Posted in award lists, awards, reviews, Uncategorized

Railhead by Philip Reeve Review

Railhead

Philip Reeve

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In my last review, I mentioned that one of the positive things about reading the award shortlists was that they encouraged you to read outside of your comfort zone. This is definitely true in the case of the Locus Recommended Reading list.  This is the second book that I would never have read if I hadn’t been reading that list.  I don’t generally read Children’s fiction or YA.  This is especially true if I haven’t heard of the author, or if the author hasn’t written an adult novel.  I would have never read this book. I would have missed out on an extremely enjoyable read.

 

Zen Starling is a Railhead who travels on world crossing trains and steals to survive.  He lives with his sister and disturbed mother in a deprived area of the city. One day when he is carrying out a theft at a high end Jewellers, he finds that he is being followed by a young girl and shadowy older figure. He dodges, trying to avoid them both but is eventually caught by one and rescued by another. I won’t say much more because I then get into spoiler territory and I want you to read this book.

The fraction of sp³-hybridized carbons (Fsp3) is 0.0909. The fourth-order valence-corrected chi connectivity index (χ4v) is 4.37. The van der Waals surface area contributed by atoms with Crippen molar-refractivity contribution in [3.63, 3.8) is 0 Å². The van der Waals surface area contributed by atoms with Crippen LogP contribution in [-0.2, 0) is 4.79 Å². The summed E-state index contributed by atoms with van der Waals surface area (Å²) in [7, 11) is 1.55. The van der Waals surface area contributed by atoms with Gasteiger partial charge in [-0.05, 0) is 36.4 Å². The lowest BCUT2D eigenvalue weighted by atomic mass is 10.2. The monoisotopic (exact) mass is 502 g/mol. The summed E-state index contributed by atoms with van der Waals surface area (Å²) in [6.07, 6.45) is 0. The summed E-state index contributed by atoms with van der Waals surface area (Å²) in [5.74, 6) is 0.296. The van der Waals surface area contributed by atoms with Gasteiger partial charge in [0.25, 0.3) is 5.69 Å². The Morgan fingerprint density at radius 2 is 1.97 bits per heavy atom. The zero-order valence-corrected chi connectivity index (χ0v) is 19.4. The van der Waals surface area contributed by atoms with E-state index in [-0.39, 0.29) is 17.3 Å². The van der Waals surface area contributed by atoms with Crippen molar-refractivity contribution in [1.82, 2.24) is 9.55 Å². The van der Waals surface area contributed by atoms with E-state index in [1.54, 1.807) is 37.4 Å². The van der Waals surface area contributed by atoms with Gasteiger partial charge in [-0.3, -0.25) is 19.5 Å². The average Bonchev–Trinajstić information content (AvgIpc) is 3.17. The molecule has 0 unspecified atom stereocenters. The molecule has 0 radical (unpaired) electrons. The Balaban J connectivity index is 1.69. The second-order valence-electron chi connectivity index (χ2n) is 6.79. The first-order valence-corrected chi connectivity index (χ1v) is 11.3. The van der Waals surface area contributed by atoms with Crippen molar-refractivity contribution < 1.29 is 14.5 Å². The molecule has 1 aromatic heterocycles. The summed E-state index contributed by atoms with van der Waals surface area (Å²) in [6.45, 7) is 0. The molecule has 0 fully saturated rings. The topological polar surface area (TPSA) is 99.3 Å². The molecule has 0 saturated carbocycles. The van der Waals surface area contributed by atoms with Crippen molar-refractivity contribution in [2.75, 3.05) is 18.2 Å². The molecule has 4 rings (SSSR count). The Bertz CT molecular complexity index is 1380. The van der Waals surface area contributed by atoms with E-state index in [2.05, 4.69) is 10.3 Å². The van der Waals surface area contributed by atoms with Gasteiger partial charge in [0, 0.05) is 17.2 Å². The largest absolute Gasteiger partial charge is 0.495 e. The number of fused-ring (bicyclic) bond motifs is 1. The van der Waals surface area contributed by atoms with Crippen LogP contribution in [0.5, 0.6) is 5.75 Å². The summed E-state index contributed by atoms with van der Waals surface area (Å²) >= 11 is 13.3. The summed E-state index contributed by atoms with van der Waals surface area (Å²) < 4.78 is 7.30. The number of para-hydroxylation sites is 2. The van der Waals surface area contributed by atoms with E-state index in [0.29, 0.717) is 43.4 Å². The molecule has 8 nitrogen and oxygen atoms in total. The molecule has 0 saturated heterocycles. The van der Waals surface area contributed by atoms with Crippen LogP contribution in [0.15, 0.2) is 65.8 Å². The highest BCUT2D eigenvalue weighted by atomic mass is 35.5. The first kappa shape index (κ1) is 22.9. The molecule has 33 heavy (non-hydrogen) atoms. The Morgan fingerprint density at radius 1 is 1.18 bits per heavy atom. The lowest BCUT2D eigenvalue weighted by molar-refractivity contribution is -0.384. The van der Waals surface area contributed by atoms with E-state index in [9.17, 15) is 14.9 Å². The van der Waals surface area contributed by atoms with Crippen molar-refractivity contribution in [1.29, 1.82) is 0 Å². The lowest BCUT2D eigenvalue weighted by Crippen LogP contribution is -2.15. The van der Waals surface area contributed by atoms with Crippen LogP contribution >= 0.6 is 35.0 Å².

This book has all my favourite elements. The work centres on the lives of Railheads that travel these trains often conducting low level crime to survive. It has sentient trains that cross worlds who help those for who they feel sorry and act as graffiti curators keeping the art work that they like while destroying the rest.  It has androids, hive minds made out of bugs, and a shadowy government. What’s more it’s set in a really interesting urban, almost cyberpunk landscape. It deals with the discrepancy between the worlds of rich and poor.  It looks at identity, asking what does it mean to be me and can we ever become someone else.  It asks the questions ‘what does it mean to be human’ and who can we really trust?

 

This book was a really fun, well written read.  It will engross you from the first to last page. The characters are, at once, likeable and nuanced.  The world is wonderfully drawn. For me, it was a five star read.  It’s too early to say yet but I am betting that it will be one of my favourite books of 2016.

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